When my grandfather died, three years after suffering a massive stroke, she was exhausted from being his full-time caregiver.  She promptly signed up for a university year-at-sea course and visited dozens of countries in a whirlwind round-the-world tour.

Upon her return, she told us, "I have decided to spend my money on you while I am still alive.  I want to leave you an inheritance of memories."

When each of us turned 10 years old, she took us on an international adventure.  She used her modest savings and chose trips that related to the interests of her four grandchildren in art, history, animals, and crafts.  My first trip with her was a folk-art weaving tour of Guatemala, and my second, when I was 17, was an art tour of the minority peoples of China.  My brothers went on trips that included Japan, Israel, China, Peru and the Galapagos Islands.

The effect these trips had on us was remarkable.  I was the only ten-year-old I knew who was saving her babysitting money for her next airplane ticket.  Bitten by the travel bug, there is almost nowhere in the world that one of my brothers or I have not gone.  (Have any of you guys been to Antarctica?)

Memories of traveling with my grandmother are more valuable than any other inheritance I can imagine, and I hope someday to be able to pass these jewels along to my own grandchildren.

Friday, June 18, 2010

Cape Party!

Last September, Diego asked for a "Cape and Mask" party for his 5th birthday.  With a brand new baby in the house, we needed to keep it fairly small.  He invited two close friends and their siblings, so we had a total of 6 kids ages 2 through 7.

To prepare for the party, I cut up several old t-shirts into the cape shape.  I made extras, so the kids could choose their color (and because I was ready to repurpose some worn out maternity shirts).  We went to the fabric store, and Diego picked out several scraps of fabrics and lots of trimmings.  He asked me to cut some circles, stars and lightning bolts out of felt and I made a shiny fabric letter for each of our guests.  I cut out mask shapes using craft foam, and assembled sequins, feathers, more trimmings, and elastic for the masks.  This probably sounds like a lot more work than it was!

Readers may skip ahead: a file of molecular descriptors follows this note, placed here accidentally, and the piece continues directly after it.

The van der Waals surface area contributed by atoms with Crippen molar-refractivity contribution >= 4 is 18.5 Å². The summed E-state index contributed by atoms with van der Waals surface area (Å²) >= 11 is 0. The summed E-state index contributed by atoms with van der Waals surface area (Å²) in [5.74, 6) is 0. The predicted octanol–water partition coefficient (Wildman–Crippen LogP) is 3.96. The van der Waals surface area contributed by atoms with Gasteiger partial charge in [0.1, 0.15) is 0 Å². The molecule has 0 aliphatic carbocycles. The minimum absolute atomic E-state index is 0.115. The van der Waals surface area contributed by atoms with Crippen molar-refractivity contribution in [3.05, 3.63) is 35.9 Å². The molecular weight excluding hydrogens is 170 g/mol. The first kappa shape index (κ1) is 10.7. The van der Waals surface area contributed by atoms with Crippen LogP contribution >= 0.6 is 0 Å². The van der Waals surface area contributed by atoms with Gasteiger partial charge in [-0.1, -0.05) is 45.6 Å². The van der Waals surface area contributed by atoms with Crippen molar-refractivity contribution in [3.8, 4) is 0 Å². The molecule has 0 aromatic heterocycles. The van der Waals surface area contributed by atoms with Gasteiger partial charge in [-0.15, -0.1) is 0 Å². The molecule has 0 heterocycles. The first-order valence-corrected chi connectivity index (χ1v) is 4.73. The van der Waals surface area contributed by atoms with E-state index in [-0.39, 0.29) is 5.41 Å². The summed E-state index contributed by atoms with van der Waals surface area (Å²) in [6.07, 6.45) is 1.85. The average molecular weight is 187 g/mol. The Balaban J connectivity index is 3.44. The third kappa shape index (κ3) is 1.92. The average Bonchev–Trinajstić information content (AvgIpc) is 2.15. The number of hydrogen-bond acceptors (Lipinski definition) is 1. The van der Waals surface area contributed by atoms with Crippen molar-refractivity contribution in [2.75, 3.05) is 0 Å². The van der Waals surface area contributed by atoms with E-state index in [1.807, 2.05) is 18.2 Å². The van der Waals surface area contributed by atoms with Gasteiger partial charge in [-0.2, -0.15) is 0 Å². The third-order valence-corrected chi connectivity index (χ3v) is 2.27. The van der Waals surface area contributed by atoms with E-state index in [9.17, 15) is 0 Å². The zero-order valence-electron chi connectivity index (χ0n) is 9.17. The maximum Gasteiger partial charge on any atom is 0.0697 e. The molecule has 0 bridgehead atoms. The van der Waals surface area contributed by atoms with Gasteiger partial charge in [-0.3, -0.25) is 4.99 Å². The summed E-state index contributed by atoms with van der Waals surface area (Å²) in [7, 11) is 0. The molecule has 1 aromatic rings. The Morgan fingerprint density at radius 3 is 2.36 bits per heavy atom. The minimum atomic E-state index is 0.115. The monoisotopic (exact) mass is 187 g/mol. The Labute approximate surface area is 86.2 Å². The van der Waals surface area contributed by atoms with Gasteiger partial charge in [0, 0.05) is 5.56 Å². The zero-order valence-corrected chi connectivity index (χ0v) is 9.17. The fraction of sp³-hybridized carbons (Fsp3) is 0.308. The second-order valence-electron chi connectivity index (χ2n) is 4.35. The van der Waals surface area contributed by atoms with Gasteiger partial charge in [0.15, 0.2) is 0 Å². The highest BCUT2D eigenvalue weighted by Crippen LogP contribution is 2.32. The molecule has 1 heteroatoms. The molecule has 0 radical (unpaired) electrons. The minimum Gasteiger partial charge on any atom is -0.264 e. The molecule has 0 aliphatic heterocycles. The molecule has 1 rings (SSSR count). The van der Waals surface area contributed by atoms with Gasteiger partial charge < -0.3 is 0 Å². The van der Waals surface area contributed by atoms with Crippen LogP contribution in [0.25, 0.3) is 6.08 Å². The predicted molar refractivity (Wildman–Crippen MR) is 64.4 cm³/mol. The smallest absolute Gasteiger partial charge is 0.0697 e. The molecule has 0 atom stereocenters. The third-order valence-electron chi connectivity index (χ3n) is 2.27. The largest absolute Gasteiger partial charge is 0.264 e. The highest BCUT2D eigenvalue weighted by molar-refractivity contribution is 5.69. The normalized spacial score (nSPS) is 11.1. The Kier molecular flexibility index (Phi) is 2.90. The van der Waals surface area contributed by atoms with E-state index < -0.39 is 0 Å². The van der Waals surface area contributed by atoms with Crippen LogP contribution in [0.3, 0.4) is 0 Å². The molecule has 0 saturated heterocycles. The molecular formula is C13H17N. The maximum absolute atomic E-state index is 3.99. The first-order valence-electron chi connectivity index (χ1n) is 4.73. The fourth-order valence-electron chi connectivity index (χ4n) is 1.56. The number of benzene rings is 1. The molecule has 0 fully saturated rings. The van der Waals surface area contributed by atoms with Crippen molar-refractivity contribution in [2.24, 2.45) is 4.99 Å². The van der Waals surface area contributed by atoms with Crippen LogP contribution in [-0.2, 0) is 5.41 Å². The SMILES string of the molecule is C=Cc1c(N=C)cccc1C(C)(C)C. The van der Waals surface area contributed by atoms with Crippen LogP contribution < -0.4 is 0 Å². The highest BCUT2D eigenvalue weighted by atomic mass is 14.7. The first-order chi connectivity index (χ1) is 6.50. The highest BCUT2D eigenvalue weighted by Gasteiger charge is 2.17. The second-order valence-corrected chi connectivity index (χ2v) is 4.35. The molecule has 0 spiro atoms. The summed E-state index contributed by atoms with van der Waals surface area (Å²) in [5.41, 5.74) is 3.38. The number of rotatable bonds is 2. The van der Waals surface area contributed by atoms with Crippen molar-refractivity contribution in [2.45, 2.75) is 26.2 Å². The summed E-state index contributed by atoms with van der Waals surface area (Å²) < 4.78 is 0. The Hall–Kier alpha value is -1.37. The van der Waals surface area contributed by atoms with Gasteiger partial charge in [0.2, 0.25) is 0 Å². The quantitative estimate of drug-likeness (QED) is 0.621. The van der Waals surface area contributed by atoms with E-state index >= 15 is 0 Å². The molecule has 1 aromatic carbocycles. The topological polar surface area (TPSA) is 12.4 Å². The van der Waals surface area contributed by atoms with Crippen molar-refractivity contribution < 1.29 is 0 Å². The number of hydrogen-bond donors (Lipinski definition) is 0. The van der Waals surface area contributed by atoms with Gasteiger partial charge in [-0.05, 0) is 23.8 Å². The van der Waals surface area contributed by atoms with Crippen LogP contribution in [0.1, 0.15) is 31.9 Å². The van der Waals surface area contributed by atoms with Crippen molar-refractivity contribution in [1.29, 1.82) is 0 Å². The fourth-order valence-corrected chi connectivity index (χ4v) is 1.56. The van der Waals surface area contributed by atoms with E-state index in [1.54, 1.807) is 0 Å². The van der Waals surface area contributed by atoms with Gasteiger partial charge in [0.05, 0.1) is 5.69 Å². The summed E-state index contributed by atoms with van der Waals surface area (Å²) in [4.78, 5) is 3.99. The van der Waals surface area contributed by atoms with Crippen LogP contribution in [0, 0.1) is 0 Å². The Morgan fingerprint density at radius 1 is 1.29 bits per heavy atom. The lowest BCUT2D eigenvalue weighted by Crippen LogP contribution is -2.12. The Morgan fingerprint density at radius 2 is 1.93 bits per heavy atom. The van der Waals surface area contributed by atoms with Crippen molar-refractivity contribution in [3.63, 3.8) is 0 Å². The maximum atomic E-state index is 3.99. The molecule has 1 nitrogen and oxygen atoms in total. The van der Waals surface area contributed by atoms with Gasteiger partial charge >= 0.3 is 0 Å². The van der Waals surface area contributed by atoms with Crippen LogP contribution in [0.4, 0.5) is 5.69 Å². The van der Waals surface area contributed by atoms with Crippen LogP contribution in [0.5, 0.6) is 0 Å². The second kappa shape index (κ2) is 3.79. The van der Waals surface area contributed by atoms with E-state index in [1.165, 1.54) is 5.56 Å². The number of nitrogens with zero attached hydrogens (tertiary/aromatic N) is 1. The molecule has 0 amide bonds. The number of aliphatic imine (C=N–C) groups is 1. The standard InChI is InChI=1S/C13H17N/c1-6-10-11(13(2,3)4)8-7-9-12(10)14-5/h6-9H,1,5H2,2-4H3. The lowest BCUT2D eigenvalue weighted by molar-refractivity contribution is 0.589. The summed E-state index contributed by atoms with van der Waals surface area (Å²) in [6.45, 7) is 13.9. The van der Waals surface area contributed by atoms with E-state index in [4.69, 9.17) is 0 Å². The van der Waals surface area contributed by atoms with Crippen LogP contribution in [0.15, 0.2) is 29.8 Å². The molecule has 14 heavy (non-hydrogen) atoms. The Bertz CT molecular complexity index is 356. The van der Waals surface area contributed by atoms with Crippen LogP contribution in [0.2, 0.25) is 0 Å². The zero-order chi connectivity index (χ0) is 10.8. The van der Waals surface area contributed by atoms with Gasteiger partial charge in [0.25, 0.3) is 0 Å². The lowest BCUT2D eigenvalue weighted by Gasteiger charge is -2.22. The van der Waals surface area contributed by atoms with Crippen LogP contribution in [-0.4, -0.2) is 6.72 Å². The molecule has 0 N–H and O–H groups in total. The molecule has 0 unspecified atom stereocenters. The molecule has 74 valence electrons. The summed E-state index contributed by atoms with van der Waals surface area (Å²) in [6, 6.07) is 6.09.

For the party, I covered a table with kraft paper and put out all of the supplies.  The kids laid out the things they wanted on their capes, and the parents helped them with the glue.  (We used Fabri-Tac fabric glue that was very sticky, so there needed to be a lot of parent involvement with this part.)  Some of them really spent a lot of time on their capes.  The glue dried quickly, I threaded the ribbons through, and the kids started jumping around like crazy!  As you can see, the capes turned out to be beautiful.

Diego's cape is still worn almost daily by him or Ruben, and the mama of these darlings told me that their capes are also in frequent use:

The masks were amazing, too.  We used rubber cement to attach the decorations, and each one was so different from the others.

I love the asymmetric green rick-rack on this one, the way she glued two masks together, cut up a couple of pieces of daisy lace trim to make the flowers, and of course put on the nose pom-pom!  Kids make such cool stuff, don't they?

I plan to make capes with a very large preschool group in the fall.  I want to avoid the really sticky glue, so I think I'll use fabric markers, stencils, fabric paint and iron-ons for the decorations.  This might also be a fun activity for freezer paper stencils.

Wednesday, June 16, 2010

The fastest cape in the sky!

Does your little superhero need a new cape?  Here's a very simple and free way to get off the ground, using things you already have in your house:


If you don't have a crochet hook, you can thread the ribbon through with a safety pin.

Wait!  Come back!  I want to take a picture for my blog!!!

Some tips & tricks:

Stretch the fabric out on the ribbon so it comes together in the front.  This will be more comfortable and look better.  When you have it spread out just right, tie a little bit of the t-shirt hem into a knot in the ribbon on each side, that way the ribbon won't slide out.

I am going to do this project with a preschool class, and I plan to put velcro closures on their ribbons.  (The ribbon tied around the neck makes this cape inappropriate for school, playground or unsupervised play.)  You could also use snaps, or fabric enclosed magnets if you're feeling crafty.